Asian Pacific Islander cultural event showcases ethnic diversity


Blynn Beltran

Students performed dances and recited poetry to a room full of spectators on Feb. 11.

Cosumnes River College held its first Asian Pacific-Islander event that showcased a variety of student performances inside the WINN building on April 11.

Sociology professor Huong Ninh organized this event along with her students. The event was attended by students, faculty and a few parents who supported the performers.

“The important of a cultural event like this to have a good time and get to have a little understanding of other people’s culture,” said 19-year-old communications major Anthony Yang.

According to Ninh, this was the first time they did something like this and did not know what to compare it to. She said that some students recruited their friends to help out during the event.

Yang was part of the opening act, which was a hip-hop dance performance. During the event, he said that performing in these types of events was fun and interesting.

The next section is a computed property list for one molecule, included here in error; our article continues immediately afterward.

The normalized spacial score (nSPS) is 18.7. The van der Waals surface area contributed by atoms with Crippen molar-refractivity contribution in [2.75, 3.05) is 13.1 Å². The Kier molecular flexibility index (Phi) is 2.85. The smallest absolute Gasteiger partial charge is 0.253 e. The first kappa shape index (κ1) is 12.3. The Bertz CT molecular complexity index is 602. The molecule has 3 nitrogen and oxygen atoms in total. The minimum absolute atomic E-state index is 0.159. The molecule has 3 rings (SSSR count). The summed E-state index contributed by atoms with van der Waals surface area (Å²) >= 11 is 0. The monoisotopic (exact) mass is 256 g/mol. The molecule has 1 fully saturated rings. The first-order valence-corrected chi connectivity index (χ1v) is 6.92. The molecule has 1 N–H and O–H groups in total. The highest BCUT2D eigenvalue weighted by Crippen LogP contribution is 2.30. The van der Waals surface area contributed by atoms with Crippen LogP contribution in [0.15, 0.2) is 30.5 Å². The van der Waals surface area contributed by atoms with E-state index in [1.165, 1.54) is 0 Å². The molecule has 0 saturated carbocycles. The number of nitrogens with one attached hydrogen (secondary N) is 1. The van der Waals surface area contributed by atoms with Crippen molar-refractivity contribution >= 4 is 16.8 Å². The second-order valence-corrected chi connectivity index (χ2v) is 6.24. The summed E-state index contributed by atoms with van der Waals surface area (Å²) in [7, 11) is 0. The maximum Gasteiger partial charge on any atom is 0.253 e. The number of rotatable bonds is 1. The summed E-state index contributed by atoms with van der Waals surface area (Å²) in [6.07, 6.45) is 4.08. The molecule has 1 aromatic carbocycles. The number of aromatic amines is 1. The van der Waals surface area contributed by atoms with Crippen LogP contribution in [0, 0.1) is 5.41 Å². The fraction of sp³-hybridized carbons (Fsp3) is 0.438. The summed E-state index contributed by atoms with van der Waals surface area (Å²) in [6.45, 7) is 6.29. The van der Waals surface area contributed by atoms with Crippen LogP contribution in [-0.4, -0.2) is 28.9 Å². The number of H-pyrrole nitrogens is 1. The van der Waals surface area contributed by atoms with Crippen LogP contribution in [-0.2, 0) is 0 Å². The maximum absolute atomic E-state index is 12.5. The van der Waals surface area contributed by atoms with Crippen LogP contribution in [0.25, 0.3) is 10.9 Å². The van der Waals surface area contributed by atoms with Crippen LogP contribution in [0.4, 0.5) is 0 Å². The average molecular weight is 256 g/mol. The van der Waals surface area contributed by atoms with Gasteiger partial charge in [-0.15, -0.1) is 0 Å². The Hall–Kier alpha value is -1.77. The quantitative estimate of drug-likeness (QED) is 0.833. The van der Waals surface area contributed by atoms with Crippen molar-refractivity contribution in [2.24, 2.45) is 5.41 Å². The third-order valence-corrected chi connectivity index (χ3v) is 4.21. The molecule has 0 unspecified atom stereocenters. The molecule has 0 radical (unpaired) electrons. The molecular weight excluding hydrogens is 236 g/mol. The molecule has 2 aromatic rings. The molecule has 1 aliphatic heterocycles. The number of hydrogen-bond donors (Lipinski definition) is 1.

“It’s not my first time performing and it won’t be my last either,” Yang said. “ It’s nice to see people come out.”

In addition to the showcase, complimentary food was provided for the guests that were lined up outside the room.

The performance was then followed up by a poetry recital from 20-year-old communications major Jac Cha. The name of his poem was “Welcome to America,” and talked about the trials and tribulations that he and his family faced as a first-generation immigrant.

After his performance, Cha was able to provide insight his poem’s inspiration.

“That poem was a take on an individual’s life that had to come from a first-generation family,” Cha said. “A lot of other Asian-American students are from first-generation families and they can understand the struggles of being constricted by certain cultural aspects.”

After Cha’s poem, the fashion show segment of the event started. Pairs of models representing a various Asian countries walked down the middle aisle while wearing the country’s traditional garments.

The fashion show was followed up by two ethnic dances from student performers and the celebration ended with a group picture from all the people involved.

“We were happy with the turnout because there seems to be a lot of interest among students and the faculty,” Ninh said. “To hear the students performing, sharing their creative production is really empowering, not only for them but for me and the people, in audience as well.”